[lfs-support] Some BLFS Packages Before Making LFS-7.4 Bootable

Ken Moffat zarniwhoop at ntlworld.com
Thu Oct 31 16:45:27 PDT 2013


On Thu, Oct 31, 2013 at 06:07:03PM -0500, Dan McGhee wrote:
> > I also have my sources in /usr/src and that is a separate partition so I
> > can use it from any build.  I recommend the following as separate
> > partitions: /boot, /home, and /usr/src.  /opt is also a possibility.
> >
> >     -- Bruce
> >
> I have a script that gets me to chroot and it mounts those each time I 
> go in.
> 
> I forgot about wget, thanks for reminding me.
> 
> A separate partition for /usr/src? Never occurred to me, but it's a good 
> idea.
> 
 Actually, you can build any package *anywhere*.  For something like
the kernel, keeping the source directories around if I haven't built
that version before ( or if there have been major changes such as
when I was upgrading only from a very old system that needed the old
compatability sysfs options for less ancient kernels) is a good
idea.  If the kernel boots, I can get the config from
/proc/config.gz - it's the ones that don't boot which are the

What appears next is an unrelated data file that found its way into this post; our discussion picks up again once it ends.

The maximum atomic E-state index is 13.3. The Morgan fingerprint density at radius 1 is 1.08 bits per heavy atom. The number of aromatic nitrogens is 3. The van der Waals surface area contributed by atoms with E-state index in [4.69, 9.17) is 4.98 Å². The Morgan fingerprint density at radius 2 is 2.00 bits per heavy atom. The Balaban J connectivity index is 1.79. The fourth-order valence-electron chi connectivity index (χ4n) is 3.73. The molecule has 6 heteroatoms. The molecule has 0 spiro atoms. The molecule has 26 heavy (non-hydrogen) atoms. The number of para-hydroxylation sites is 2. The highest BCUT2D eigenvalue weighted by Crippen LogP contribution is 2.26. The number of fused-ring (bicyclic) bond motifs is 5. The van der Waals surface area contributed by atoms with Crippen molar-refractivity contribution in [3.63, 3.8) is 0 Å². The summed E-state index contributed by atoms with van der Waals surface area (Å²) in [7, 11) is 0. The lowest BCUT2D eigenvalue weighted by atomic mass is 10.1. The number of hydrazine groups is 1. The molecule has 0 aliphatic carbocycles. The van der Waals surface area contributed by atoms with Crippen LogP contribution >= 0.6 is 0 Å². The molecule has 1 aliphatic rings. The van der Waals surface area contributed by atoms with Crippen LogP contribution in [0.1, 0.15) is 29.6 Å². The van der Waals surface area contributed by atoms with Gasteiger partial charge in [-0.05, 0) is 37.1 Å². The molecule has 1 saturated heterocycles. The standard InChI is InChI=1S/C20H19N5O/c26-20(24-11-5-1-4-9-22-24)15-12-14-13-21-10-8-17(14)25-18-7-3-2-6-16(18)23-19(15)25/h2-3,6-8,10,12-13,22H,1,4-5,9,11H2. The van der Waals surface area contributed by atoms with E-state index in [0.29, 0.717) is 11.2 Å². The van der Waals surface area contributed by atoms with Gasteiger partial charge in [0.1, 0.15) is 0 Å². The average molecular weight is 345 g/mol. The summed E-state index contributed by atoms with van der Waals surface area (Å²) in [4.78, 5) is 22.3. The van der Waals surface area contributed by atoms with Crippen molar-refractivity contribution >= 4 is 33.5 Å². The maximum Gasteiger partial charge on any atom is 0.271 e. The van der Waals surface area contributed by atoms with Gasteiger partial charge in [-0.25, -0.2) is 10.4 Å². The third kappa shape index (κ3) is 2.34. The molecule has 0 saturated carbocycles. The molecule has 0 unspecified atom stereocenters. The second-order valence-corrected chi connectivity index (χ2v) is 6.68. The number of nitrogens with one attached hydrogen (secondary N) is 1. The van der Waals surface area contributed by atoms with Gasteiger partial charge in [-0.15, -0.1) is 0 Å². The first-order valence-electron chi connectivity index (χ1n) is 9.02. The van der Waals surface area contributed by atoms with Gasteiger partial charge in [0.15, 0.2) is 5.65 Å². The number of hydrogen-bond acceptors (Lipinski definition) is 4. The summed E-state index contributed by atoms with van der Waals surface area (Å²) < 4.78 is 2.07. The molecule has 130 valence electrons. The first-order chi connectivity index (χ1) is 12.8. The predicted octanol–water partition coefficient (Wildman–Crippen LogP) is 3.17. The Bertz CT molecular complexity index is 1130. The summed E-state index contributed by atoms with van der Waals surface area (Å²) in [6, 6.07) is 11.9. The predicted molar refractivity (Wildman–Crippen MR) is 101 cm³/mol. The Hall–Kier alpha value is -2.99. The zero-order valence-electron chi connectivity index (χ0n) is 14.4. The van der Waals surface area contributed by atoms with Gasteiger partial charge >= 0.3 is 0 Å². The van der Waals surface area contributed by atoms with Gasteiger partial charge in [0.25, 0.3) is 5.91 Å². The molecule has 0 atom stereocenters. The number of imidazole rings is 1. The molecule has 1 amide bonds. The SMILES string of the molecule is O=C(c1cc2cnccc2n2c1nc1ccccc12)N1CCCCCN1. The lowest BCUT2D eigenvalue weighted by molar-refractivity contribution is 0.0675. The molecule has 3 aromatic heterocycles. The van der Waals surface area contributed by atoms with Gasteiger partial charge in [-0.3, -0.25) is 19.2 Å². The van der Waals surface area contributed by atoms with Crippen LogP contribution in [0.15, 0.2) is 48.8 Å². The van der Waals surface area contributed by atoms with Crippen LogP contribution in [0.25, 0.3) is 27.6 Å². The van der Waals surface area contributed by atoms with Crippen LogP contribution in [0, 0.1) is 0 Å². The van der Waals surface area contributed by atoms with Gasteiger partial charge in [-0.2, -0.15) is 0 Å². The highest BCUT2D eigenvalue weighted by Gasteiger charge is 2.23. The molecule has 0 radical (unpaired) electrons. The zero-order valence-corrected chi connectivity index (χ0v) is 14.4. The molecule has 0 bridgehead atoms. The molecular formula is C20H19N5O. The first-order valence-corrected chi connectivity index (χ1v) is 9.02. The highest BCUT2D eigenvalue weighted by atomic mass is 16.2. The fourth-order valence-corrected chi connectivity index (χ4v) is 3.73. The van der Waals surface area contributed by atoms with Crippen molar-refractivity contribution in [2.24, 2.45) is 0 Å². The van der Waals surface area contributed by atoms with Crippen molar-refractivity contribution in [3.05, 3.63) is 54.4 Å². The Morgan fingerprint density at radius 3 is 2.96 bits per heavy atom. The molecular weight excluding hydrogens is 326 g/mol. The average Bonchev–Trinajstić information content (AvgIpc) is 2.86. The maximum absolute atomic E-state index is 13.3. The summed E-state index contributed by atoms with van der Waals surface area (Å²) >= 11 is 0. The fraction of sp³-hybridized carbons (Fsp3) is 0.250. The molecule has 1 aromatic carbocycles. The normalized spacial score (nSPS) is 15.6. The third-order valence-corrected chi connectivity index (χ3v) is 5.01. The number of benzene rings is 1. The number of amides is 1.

problem ;)

 My scripts *used* to build (as root) in /usr/src because that was
conventional and traditionally intended for root to build in, and
kernels and anything else built manually as a regular user were in
~/.  Nowadays I use a dedicated partition which doesn't get backed
up, and which has _writable_ directories belonging to me and someone
called lfs, and another directory that root uses in my scripts.  So,
you certainly want space to build things, and it needs to be writable
by whoever does the building, but it doesn't matter where you put it.

 BTW, I mention "not backed up" because '/' '/boot' and '/home' get
backed up regularly by fcron invoking an rsync-over-nfs script.
That uses a *lot* of space on the server (typically 2.5 times the
size of the data : the copy is then rsynced to a retention area
using hardlinks for GDG-style backups) and my server disks aren't
huge - main system now on a 1TB disk including the area the backups
are first written to, and a pair of 1TB RAID-1 disks for inter-alia
the backups themselves and also a lot of photos and media.

 There are probably an infinite number of sensible partitioning
strategies, but knowing how you will recover if things go wrong
(e.g. a dieing disk) should be a consideration.

ĸen
-- 
das eine Mal als Tragödie, dieses Mal als Farce



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